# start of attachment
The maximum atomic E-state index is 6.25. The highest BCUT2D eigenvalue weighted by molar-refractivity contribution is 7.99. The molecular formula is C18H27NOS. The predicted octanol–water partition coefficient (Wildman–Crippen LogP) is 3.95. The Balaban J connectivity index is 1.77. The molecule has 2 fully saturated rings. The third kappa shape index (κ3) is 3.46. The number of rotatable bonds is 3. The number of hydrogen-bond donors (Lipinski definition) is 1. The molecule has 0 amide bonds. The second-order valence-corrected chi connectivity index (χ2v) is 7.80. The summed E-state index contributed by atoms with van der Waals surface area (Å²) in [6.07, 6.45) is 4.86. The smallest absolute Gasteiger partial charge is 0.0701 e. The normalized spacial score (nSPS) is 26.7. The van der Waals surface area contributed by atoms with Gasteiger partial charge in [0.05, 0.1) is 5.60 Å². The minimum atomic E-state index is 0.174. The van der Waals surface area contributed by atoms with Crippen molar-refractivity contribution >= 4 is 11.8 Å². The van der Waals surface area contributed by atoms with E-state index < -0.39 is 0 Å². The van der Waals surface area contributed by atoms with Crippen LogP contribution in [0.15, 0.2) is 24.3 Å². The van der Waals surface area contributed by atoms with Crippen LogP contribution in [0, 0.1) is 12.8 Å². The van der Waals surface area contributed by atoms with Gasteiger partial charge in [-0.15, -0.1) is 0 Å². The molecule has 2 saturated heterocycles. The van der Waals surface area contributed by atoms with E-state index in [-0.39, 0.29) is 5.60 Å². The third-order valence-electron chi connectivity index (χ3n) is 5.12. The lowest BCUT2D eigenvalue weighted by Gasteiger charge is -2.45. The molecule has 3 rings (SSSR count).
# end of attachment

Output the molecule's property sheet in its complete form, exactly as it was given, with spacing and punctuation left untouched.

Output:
The maximum atomic E-state index is 6.25. The highest BCUT2D eigenvalue weighted by molar-refractivity contribution is 7.99. The molecular formula is C18H27NOS. The predicted octanol–water partition coefficient (Wildman–Crippen LogP) is 3.95. The Balaban J connectivity index is 1.77. The molecule has 2 fully saturated rings. The third kappa shape index (κ3) is 3.46. The number of rotatable bonds is 3. The number of hydrogen-bond donors (Lipinski definition) is 1. The molecule has 0 amide bonds. The second-order valence-corrected chi connectivity index (χ2v) is 7.80. The summed E-state index contributed by atoms with van der Waals surface area (Å²) in [6.07, 6.45) is 4.86. The smallest absolute Gasteiger partial charge is 0.0701 e. The normalized spacial score (nSPS) is 26.7. The van der Waals surface area contributed by atoms with Gasteiger partial charge in [0.05, 0.1) is 5.60 Å². The minimum atomic E-state index is 0.174. The van der Waals surface area contributed by atoms with Crippen molar-refractivity contribution >= 4 is 11.8 Å². The van der Waals surface area contributed by atoms with E-state index < -0.39 is 0 Å². The van der Waals surface area contributed by atoms with Crippen LogP contribution in [0.15, 0.2) is 24.3 Å². The van der Waals surface area contributed by atoms with Crippen LogP contribution in [0, 0.1) is 12.8 Å². The van der Waals surface area contributed by atoms with Gasteiger partial charge in [-0.15, -0.1) is 0 Å². The molecule has 2 saturated heterocycles. The van der Waals surface area contributed by atoms with E-state index in [-0.39, 0.29) is 5.60 Å². The third-order valence-electron chi connectivity index (χ3n) is 5.12. The lowest BCUT2D eigenvalue weighted by Gasteiger charge is -2.45. The molecule has 3 rings (SSSR count).